Govt appeals decision lifting ban on imports of used vehicles
The government plans to elevate to the Supreme Court a recent ruling of the Court of Appeals that reversed a 2002 ban on the importation of used vehicles.
“We intend to elevate the case to the Supreme Court after losing before the appellate court,” a government source said.
He added Malacañang would file a motion for reconsideration and ask the High Court to review the Court of Appeal’s decision. President Gloria Macapagal Arroyo in 2002 imposed a ban on the importation of used vehicles.
In a three-page resolution penned by Justice Perlita Tria-Tirona, the CA’s fourth division ruled that government failed to present new evidence or arguments in its appeal that would warrant a reversal of the appellate court’s earlier decision.
“Evaluation of matters advanced by petitioners in their motion shows that except for one argument — that is, that there is a law that authorizes the President to prohibit and/or ban the importation of used motor vehicles — all other issues were squarely passed upon and exhaustively discussed in the decision sought to be reconsidered,” the CA said in its ruling.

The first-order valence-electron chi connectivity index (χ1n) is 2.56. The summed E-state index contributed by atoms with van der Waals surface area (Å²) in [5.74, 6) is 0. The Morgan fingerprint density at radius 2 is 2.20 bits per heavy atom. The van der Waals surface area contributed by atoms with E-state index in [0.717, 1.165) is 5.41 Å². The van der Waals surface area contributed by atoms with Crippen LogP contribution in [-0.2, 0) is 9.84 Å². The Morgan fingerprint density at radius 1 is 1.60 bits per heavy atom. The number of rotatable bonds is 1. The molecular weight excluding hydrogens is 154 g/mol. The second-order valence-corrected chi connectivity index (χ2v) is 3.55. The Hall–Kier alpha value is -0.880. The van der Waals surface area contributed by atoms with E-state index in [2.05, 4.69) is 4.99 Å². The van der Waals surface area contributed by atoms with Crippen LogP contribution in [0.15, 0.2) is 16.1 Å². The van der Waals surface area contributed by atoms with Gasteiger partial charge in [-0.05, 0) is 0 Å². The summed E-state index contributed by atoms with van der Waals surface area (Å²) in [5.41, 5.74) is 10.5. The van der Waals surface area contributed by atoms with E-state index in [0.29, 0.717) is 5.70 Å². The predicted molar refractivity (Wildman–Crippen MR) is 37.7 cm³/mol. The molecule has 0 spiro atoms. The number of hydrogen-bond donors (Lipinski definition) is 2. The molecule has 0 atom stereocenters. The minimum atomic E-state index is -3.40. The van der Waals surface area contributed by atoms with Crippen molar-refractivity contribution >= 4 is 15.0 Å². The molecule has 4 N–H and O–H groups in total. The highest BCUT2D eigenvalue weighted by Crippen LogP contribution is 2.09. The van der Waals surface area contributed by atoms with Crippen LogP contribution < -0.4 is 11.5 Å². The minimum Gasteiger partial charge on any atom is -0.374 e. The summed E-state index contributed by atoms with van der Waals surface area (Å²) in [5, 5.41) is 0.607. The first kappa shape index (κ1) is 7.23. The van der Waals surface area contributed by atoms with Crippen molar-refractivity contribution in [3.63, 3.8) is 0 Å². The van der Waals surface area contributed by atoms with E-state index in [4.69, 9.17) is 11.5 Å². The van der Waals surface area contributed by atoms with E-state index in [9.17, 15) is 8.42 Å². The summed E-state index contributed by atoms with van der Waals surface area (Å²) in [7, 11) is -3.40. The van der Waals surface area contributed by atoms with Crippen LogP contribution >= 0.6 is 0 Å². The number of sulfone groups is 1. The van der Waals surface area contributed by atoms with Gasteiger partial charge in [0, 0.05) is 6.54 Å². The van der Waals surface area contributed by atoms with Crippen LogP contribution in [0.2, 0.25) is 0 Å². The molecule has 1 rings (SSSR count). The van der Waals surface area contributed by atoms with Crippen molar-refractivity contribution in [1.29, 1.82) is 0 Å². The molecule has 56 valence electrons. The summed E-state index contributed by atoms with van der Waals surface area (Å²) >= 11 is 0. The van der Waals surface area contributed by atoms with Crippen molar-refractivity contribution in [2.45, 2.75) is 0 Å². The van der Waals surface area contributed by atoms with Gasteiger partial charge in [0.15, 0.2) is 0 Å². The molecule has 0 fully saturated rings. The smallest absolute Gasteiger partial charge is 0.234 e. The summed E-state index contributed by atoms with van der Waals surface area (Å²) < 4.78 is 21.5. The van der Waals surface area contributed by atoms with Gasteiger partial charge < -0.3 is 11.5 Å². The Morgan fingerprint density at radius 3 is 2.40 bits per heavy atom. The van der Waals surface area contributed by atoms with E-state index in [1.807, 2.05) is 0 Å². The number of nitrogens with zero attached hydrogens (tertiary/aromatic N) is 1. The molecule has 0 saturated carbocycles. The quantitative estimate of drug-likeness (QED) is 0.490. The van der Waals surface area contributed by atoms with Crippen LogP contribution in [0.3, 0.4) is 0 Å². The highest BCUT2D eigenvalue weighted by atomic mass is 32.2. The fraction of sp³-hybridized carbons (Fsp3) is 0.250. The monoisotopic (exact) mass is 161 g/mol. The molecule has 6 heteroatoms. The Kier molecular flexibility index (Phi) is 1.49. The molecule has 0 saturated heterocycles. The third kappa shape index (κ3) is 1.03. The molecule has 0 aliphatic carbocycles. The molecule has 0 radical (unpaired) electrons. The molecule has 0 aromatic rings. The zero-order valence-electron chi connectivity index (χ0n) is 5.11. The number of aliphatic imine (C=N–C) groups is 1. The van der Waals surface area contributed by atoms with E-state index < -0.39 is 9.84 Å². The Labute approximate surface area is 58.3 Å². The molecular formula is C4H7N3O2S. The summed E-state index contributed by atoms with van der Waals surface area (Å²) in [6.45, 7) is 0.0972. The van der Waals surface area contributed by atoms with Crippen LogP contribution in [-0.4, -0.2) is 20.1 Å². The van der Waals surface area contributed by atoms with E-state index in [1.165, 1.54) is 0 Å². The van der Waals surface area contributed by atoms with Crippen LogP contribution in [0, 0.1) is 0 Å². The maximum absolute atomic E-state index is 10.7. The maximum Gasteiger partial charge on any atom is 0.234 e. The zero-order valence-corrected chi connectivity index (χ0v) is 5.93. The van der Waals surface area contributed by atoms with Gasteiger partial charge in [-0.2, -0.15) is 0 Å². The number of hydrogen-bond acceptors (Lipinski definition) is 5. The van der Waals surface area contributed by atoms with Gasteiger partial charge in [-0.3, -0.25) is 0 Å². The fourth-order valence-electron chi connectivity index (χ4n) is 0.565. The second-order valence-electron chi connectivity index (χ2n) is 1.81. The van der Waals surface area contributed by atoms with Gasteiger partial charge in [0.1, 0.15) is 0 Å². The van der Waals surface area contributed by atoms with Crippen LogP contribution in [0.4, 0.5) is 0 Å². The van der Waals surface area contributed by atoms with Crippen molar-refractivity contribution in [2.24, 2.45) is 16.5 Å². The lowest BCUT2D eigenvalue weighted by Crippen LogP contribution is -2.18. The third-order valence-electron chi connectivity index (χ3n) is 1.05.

Tria-Tirona of the CA’s fourth division upheld the appellate court’s Feb. 14 decision to declare EO 156, which bans second-hand imports, as unconstitutional.
EO 156 provides that the importation of all types of used motor vehicles is prohibited, except under certain conditions, like vehicle ownership by a returning resident or immigrant.
The importation ban is in line with government’s comprehensive industrial policy and local motor vehicle development program.
The Motor Vehicle Importers Association of Subic Bay Freeport Inc. opposed the order. The group had secured a temporary restraining order from the Olongapo City Regional Trial Court in January 2003, saying the EO was “arbitrary, unfair, unjust, unreasonable and offensive to substantive due process.”
But Malacañang insisted that Republic Act 7227, which created the Subic Special Economic Zone, should not be construed as “an open floodgate that would sanction the entry of all kinds of goods without any restrictions.”
It also argued that EO 226, or the Omnibus Investment Code of 1987, authorizes the President to prohibit the importation of used motor vehicles